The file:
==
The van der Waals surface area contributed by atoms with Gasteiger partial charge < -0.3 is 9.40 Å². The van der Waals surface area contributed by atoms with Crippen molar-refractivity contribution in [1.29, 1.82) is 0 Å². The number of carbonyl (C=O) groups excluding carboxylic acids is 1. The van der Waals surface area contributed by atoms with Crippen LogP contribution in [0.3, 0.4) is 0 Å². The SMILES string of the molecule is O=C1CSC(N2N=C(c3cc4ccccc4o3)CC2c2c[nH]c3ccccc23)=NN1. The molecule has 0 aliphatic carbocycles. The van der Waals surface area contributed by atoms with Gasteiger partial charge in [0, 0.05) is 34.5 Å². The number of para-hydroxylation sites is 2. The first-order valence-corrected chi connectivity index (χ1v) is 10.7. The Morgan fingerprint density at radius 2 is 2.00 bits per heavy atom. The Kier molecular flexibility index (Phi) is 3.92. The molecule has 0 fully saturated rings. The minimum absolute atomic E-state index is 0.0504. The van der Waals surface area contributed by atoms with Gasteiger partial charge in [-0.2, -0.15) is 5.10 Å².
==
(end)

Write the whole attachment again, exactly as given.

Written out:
The van der Waals surface area contributed by atoms with Gasteiger partial charge < -0.3 is 9.40 Å². The van der Waals surface area contributed by atoms with Crippen molar-refractivity contribution in [1.29, 1.82) is 0 Å². The number of carbonyl (C=O) groups excluding carboxylic acids is 1. The van der Waals surface area contributed by atoms with Crippen LogP contribution in [0.3, 0.4) is 0 Å². The SMILES string of the molecule is O=C1CSC(N2N=C(c3cc4ccccc4o3)CC2c2c[nH]c3ccccc23)=NN1. The molecule has 0 aliphatic carbocycles. The van der Waals surface area contributed by atoms with Gasteiger partial charge in [0, 0.05) is 34.5 Å². The number of para-hydroxylation sites is 2. The first-order valence-corrected chi connectivity index (χ1v) is 10.7. The Morgan fingerprint density at radius 2 is 2.00 bits per heavy atom. The Kier molecular flexibility index (Phi) is 3.92. The molecule has 0 fully saturated rings. The minimum absolute atomic E-state index is 0.0504. The van der Waals surface area contributed by atoms with Gasteiger partial charge in [-0.2, -0.15) is 5.10 Å².